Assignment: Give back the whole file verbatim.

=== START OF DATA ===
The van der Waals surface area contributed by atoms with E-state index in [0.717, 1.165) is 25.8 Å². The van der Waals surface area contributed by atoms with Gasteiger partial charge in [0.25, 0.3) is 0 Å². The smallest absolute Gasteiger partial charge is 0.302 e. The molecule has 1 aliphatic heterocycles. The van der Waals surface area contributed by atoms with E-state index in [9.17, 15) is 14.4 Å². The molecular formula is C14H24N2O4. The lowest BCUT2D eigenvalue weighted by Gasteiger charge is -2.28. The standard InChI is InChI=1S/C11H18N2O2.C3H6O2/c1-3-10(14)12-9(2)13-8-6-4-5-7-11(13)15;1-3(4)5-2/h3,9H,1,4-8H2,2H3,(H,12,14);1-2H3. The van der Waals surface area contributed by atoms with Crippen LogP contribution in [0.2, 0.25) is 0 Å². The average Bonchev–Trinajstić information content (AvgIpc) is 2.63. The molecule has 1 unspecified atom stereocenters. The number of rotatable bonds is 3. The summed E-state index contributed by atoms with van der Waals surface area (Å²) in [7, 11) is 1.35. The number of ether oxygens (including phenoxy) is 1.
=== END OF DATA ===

The van der Waals surface area contributed by atoms with E-state index in [0.717, 1.165) is 25.8 Å². The van der Waals surface area contributed by atoms with Gasteiger partial charge in [0.25, 0.3) is 0 Å². The smallest absolute Gasteiger partial charge is 0.302 e. The molecule has 1 aliphatic heterocycles. The van der Waals surface area contributed by atoms with E-state index in [9.17, 15) is 14.4 Å². The molecular formula is C14H24N2O4. The lowest BCUT2D eigenvalue weighted by Gasteiger charge is -2.28. The standard InChI is InChI=1S/C11H18N2O2.C3H6O2/c1-3-10(14)12-9(2)13-8-6-4-5-7-11(13)15;1-3(4)5-2/h3,9H,1,4-8H2,2H3,(H,12,14);1-2H3. The van der Waals surface area contributed by atoms with Crippen LogP contribution in [0.2, 0.25) is 0 Å². The average Bonchev–Trinajstić information content (AvgIpc) is 2.63. The molecule has 1 unspecified atom stereocenters. The number of rotatable bonds is 3. The summed E-state index contributed by atoms with van der Waals surface area (Å²) in [7, 11) is 1.35. The number of ether oxygens (including phenoxy) is 1.